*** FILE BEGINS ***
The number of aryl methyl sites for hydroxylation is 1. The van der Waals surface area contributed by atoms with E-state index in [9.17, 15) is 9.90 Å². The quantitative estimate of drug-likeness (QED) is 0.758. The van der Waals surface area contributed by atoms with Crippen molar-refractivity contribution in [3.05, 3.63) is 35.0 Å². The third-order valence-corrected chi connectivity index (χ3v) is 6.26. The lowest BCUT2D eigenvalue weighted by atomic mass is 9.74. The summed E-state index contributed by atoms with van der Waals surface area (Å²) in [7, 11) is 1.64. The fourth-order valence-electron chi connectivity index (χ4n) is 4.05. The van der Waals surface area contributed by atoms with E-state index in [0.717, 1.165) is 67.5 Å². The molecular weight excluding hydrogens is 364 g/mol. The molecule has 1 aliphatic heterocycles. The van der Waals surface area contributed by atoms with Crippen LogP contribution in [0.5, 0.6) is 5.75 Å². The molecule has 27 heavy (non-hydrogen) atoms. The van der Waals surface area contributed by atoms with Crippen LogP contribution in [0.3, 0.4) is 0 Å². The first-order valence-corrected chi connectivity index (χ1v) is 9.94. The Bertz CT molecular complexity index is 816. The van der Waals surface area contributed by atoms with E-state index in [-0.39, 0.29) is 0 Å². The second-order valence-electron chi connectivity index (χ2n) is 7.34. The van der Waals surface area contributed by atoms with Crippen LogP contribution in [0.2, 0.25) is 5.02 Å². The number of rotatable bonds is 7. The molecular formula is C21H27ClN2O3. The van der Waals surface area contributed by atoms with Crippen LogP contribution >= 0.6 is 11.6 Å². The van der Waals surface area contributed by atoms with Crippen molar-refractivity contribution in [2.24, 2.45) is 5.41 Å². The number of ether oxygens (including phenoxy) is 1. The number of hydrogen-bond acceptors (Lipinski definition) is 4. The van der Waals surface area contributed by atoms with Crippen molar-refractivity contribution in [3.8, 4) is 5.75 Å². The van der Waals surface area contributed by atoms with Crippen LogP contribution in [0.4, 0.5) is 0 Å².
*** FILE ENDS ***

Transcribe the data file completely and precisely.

The number of aryl methyl sites for hydroxylation is 1. The van der Waals surface area contributed by atoms with E-state index in [9.17, 15) is 9.90 Å². The quantitative estimate of drug-likeness (QED) is 0.758. The van der Waals surface area contributed by atoms with Crippen molar-refractivity contribution in [3.05, 3.63) is 35.0 Å². The third-order valence-corrected chi connectivity index (χ3v) is 6.26. The lowest BCUT2D eigenvalue weighted by atomic mass is 9.74. The summed E-state index contributed by atoms with van der Waals surface area (Å²) in [7, 11) is 1.64. The fourth-order valence-electron chi connectivity index (χ4n) is 4.05. The van der Waals surface area contributed by atoms with E-state index in [0.717, 1.165) is 67.5 Å². The molecular weight excluding hydrogens is 364 g/mol. The molecule has 1 aliphatic heterocycles. The van der Waals surface area contributed by atoms with Crippen LogP contribution in [0.5, 0.6) is 5.75 Å². The molecule has 27 heavy (non-hydrogen) atoms. The van der Waals surface area contributed by atoms with Crippen LogP contribution in [0.3, 0.4) is 0 Å². The first-order valence-corrected chi connectivity index (χ1v) is 9.94. The Bertz CT molecular complexity index is 816. The van der Waals surface area contributed by atoms with E-state index in [-0.39, 0.29) is 0 Å². The second-order valence-electron chi connectivity index (χ2n) is 7.34. The van der Waals surface area contributed by atoms with Crippen LogP contribution in [0.2, 0.25) is 5.02 Å². The number of rotatable bonds is 7. The molecular formula is C21H27ClN2O3. The van der Waals surface area contributed by atoms with Crippen LogP contribution >= 0.6 is 11.6 Å². The van der Waals surface area contributed by atoms with Crippen molar-refractivity contribution in [2.24, 2.45) is 5.41 Å². The number of ether oxygens (including phenoxy) is 1. The number of hydrogen-bond acceptors (Lipinski definition) is 4. The van der Waals surface area contributed by atoms with Crippen molar-refractivity contribution in [3.8, 4) is 5.75 Å². The van der Waals surface area contributed by atoms with Crippen LogP contribution in [0.4, 0.5) is 0 Å².